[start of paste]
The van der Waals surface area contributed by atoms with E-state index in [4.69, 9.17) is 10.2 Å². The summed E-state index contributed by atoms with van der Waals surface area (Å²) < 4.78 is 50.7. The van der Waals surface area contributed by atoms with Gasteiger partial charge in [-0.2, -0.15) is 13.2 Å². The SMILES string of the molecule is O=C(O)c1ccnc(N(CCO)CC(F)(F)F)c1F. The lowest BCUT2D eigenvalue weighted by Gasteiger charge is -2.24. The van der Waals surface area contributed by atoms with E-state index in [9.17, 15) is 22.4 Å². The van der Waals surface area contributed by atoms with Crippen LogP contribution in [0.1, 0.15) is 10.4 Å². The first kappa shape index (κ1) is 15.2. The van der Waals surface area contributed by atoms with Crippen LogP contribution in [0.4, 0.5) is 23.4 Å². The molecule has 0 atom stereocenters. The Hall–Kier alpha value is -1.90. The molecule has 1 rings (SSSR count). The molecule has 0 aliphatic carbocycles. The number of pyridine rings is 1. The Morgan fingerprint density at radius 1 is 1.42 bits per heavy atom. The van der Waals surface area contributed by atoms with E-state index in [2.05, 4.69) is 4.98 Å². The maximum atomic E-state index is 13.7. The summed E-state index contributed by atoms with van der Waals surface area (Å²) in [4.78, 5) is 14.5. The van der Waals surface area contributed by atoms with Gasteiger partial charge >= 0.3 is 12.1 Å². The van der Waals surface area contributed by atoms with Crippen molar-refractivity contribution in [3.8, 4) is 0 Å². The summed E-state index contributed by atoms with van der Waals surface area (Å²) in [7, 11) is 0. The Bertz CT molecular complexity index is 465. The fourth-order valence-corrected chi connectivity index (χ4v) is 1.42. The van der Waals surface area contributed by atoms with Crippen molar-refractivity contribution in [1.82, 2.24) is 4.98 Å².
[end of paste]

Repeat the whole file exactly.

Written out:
The van der Waals surface area contributed by atoms with E-state index in [4.69, 9.17) is 10.2 Å². The summed E-state index contributed by atoms with van der Waals surface area (Å²) < 4.78 is 50.7. The van der Waals surface area contributed by atoms with Gasteiger partial charge in [-0.2, -0.15) is 13.2 Å². The SMILES string of the molecule is O=C(O)c1ccnc(N(CCO)CC(F)(F)F)c1F. The lowest BCUT2D eigenvalue weighted by Gasteiger charge is -2.24. The van der Waals surface area contributed by atoms with E-state index in [9.17, 15) is 22.4 Å². The van der Waals surface area contributed by atoms with Crippen LogP contribution in [0.1, 0.15) is 10.4 Å². The first kappa shape index (κ1) is 15.2. The van der Waals surface area contributed by atoms with Crippen LogP contribution in [0.4, 0.5) is 23.4 Å². The molecule has 0 atom stereocenters. The Hall–Kier alpha value is -1.90. The molecule has 1 rings (SSSR count). The molecule has 0 aliphatic carbocycles. The number of pyridine rings is 1. The Morgan fingerprint density at radius 1 is 1.42 bits per heavy atom. The van der Waals surface area contributed by atoms with E-state index in [2.05, 4.69) is 4.98 Å². The maximum atomic E-state index is 13.7. The summed E-state index contributed by atoms with van der Waals surface area (Å²) in [4.78, 5) is 14.5. The van der Waals surface area contributed by atoms with Gasteiger partial charge >= 0.3 is 12.1 Å². The van der Waals surface area contributed by atoms with Crippen molar-refractivity contribution in [3.8, 4) is 0 Å². The summed E-state index contributed by atoms with van der Waals surface area (Å²) in [7, 11) is 0. The Bertz CT molecular complexity index is 465. The fourth-order valence-corrected chi connectivity index (χ4v) is 1.42. The van der Waals surface area contributed by atoms with Crippen molar-refractivity contribution in [1.82, 2.24) is 4.98 Å².